Bathymetric LiDAR Point Densities and the Point of Diminishing Returns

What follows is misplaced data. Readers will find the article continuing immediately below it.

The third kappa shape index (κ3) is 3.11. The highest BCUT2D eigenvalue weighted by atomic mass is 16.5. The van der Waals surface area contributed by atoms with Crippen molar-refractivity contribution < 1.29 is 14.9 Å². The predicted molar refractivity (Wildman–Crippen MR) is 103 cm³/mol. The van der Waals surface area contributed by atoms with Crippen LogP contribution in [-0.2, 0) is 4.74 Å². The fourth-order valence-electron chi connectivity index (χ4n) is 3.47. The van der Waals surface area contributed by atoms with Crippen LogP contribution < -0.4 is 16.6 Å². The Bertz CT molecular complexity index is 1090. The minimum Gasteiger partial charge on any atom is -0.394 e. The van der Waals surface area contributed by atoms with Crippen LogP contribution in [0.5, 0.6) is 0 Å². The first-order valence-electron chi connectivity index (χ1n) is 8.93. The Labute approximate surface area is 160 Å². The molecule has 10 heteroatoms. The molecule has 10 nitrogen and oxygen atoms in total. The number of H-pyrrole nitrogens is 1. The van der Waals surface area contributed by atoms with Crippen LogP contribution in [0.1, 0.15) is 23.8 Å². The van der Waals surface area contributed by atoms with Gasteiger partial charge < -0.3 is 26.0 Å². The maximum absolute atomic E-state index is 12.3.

In bathymetric lidar, higher point density does not always equate to greater seafloor detail in the final point cloud. Bathymetric lidar beam divergence determines the size of the laser footprint on the sea surface. Water clarity and depth contribute to the spreading of the laser pulse through the water column, so that the size of the laser footprint on the seafloor can be as great as 1/2 the water depth. Receiver telescope field of view controls the area on the water surface from which photons are recorded. Water clarity and depth “propagate” the field-of-view so that it spreads in area with depth as well. Theory can predict the depth at which adjacent laser pulses are essentially measuring depth over the same area of the seafloor. For example, it is predicted that adjacent measurements of the shallow channel (1.7 milliradians) in the Coastal Zone Mapping and Imaging Lidar (CZMIL) are overlapping by about 80% at 10 m water depth in clear water. These types of predictions can help us understand when higher density systems can actually produce higher resolution data, as opposed to just more points containing the same information. The US Army Corps of Engineers and the National Oceanic and Atmospheric Administration have collected or contracted bathymetric lidar datasets using systems with differing beam divergence and fields-of-view (CZMIL, VQ820-G, VQ-880-G, HawkEye III) in similar environments. These datasets give us a unique opportunity to validate our theoretical work in a couple of environments. The coast of Puerto Rico has hard bottom structure ranging from shallow rocky shoreline to coral reefs, and a few shipwrecks. The Gulf Coast of FL is relatively homogeneous sandy area with some seagrass. This presentation will detail analyses of these datasets to compute point density, and how that relates to the ability to resolve the shape and size of submarine features of various dimensions and depths. Results of this study can inform specifications for bathymetric and topo-bathymetric lidar data acquisition and for design of new systems. It can also be used to identify a depth cut-off for reporting depths from higher-resolution shallow-water systems when they are flown in tandem with lower resolution deep water systems, or in hybrid systems that contain both capabilities.